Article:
St. Anne’s girls look back 50 years

Late last year the first ‘guinea pig class’ of St Anne’s Girls High School students met in Newcastle, 50 years after graduating as the first student output of the revolutionary Wyndham Education Scheme. Of the initial 66 students from the school’s first-ever Year 12, 26 ‘old girls’ attended the reunion along with three of the original teaching staff of six Sisters. Apologies were tendered from the other three Sisters, along with those of 12 classmates. Interest in getting together was very high as we’d only done so once before in the year 2000, and all of us very much enjoyed catching up and reminiscing!

St Anne’s Girls High School opened in 1966 in temporary ‘digs’ opposite the Tech College next to Throsby Creek in Tighes Hill. Meanwhile, a new purpose-built school was constructed adjacent to St Pius X (Boys) College in Adamstown, and we completed our second year there in 1967, during which time the school took on extra staff.

We were an integral part of a bold new development in state education rolled out in the 1960s, under Sir Harold Wyndham, Director-General of the Department of Education in NSW. Sweeping changes were made to secondary studies. The old Intermediate and Leaving Certificates were replaced with the School Certificate and Higher School Certificate, and the syllabuses for all subjects were overhauled.

The Wyndham Education Scheme began officially in 1962 with its first intake of students into what is now known as Year 7, and that beginning was not without its teething problems. The women at the reunion well remembered the ‘big blue Science text book.’ As one remarked, “It almost pulled our arms out of their sockets!”

The infamous Messel Science book was the size and weight of two house bricks, and a problem even before it arrived. The new syllabuses for the Wyndham Scheme, most notably those for English and Science, were compiled by university professors and in their careful deliberation of what to put in and what to leave out, they dithered overlong.

As a result, the text book for Science did not arrive in students’ hands until the end of 1964. When it finally made its appearance in science labs it was a beautiful thing to behold, much needed for those of us already two years into our Science course, and thereafter the bane of our lives. “We all ended up with one arm longer than the other,” women at the reunion agreed, a result of lugging the weighty thing back and forth from school.

Despite the professors’ careful deliberation on what to leave out of each syllabus, the combined course of studies for that first senior year of the Wyndham Scheme was a behemoth. Covering all elements of the various curricula was a struggle. Staff and students of St Anne’s tried their level best to cram it all in. Extra classes were scheduled and students groaned under the weight of work. Some spent as much time at home on schoolwork as they did during the school day, and still faced the HSC exam with whole English texts, for example, never read.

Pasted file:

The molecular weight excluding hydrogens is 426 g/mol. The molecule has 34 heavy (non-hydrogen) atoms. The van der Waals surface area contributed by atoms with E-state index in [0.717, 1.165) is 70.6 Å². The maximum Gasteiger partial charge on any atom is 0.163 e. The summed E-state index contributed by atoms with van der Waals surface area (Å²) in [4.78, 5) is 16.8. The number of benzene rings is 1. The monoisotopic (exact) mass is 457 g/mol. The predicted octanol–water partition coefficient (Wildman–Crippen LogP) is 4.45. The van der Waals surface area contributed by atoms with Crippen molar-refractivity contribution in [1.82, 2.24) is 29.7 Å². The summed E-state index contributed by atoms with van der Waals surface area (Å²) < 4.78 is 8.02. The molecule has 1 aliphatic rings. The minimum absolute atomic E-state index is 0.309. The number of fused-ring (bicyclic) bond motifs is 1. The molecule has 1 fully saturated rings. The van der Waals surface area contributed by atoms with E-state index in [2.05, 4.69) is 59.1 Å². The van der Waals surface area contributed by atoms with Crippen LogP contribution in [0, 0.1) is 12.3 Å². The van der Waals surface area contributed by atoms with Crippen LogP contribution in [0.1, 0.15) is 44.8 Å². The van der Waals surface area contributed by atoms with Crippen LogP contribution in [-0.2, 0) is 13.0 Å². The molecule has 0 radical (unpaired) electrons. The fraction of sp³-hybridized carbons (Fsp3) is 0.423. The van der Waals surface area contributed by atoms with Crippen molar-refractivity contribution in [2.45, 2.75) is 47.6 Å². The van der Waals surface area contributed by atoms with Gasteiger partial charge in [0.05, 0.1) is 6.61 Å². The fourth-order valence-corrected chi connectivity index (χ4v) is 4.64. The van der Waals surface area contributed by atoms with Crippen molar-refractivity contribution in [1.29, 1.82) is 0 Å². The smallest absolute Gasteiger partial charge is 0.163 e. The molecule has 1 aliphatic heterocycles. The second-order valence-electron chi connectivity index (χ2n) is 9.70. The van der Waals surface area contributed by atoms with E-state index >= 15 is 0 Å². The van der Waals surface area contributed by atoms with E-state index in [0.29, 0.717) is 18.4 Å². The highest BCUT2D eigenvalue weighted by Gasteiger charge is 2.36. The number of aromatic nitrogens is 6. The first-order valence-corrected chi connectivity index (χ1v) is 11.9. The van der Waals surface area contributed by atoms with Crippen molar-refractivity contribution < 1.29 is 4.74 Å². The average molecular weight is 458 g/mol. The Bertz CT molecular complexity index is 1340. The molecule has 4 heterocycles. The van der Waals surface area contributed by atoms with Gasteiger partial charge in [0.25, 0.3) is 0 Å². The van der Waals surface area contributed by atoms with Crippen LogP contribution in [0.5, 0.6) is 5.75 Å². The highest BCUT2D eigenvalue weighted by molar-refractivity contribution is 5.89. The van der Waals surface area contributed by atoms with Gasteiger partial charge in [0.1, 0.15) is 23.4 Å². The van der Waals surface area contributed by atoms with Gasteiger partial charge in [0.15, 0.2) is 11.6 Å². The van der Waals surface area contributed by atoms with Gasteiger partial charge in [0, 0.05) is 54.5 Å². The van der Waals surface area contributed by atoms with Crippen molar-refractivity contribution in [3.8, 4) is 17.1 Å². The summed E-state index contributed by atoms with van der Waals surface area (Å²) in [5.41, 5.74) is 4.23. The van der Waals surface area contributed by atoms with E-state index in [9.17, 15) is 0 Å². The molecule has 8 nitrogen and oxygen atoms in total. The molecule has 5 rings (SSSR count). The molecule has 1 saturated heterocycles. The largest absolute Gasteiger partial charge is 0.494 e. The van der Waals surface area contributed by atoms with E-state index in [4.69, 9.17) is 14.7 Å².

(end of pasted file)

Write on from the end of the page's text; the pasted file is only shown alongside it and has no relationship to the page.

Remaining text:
The Board of Senior Studies fortunately acknowledged in time that schools had not been able to cover the entire syllabus in some subjects and exam papers were adjusted accordingly. Questions were posed on material across the entire syllabus and students were allowed to elect which questions to answer, gratefully leaving out those on which they had never had a lesson or opened a book.

Those first two years of the Wyndham Scheme were fraught, riddled with bugs that needed ironing out, but “What an education we got!” the ‘old girls’ at the reunion universally affirmed. The Catholic Education Office initially brought together two teachers from three different orders of Sisters to be our mentors: Dominican, Mercy and Josephite Sisters. These dedicated women adjusted not only to a challenging syllabus but a new type of student. The Scheme, by adding an extra year to secondary studies in NSW, placed teachers in front of students who would normally be at university.

Young ladies of Year 12, though still in school uniform, were old enough to drive; to drink legally and join the armed services, which resulted in a notable shift in student-teacher rapport. Our engagement with teachers went beyond the classroom, making those senior years of high school particularly memorable. Our teachers became more than instructors, they became comrades and role models. They were singular women making their mark on the world and encouraging us to make ours.

We ‘guinea pig girls’ of St Anne’s pursued professions in all walks of life: teaching, law, business, science, medicine, farming and publishing to name a few. Not least of all we became homemakers, mothers and grandmothers. A quick count on the night of the reunion revealed the 26 women present had produced 75 children and 111 grandchildren. Our unique experience as St Anne’s students and pioneers of the Wyndham Scheme enriched our lives and continues to do so – and to enrich the lives of those around us.

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Kate Walker

Kate Walker is an Australian writer of fiction for children, young adults and adults. 

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